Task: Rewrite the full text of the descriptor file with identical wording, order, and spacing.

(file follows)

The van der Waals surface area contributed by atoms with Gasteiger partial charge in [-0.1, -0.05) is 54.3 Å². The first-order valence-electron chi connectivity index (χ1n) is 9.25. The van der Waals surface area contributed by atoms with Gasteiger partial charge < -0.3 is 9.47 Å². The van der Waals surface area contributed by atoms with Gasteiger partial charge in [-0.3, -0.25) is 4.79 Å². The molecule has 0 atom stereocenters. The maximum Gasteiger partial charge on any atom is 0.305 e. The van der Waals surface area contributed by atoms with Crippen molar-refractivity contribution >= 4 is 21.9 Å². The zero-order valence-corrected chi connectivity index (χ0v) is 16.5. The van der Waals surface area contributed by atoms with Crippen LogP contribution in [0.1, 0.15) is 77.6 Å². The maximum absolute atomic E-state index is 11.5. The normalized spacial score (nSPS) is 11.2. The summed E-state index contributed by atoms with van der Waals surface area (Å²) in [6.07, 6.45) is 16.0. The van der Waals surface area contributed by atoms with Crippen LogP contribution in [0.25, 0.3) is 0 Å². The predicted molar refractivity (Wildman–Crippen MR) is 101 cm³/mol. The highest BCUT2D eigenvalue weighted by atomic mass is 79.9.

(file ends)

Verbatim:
The van der Waals surface area contributed by atoms with Gasteiger partial charge in [-0.1, -0.05) is 54.3 Å². The first-order valence-electron chi connectivity index (χ1n) is 9.25. The van der Waals surface area contributed by atoms with Gasteiger partial charge < -0.3 is 9.47 Å². The van der Waals surface area contributed by atoms with Gasteiger partial charge in [-0.3, -0.25) is 4.79 Å². The molecule has 0 atom stereocenters. The maximum Gasteiger partial charge on any atom is 0.305 e. The van der Waals surface area contributed by atoms with Crippen molar-refractivity contribution >= 4 is 21.9 Å². The zero-order valence-corrected chi connectivity index (χ0v) is 16.5. The van der Waals surface area contributed by atoms with Crippen LogP contribution in [0.1, 0.15) is 77.6 Å². The maximum absolute atomic E-state index is 11.5. The normalized spacial score (nSPS) is 11.2. The summed E-state index contributed by atoms with van der Waals surface area (Å²) in [6.07, 6.45) is 16.0. The van der Waals surface area contributed by atoms with Crippen LogP contribution in [0.25, 0.3) is 0 Å². The predicted molar refractivity (Wildman–Crippen MR) is 101 cm³/mol. The highest BCUT2D eigenvalue weighted by atomic mass is 79.9.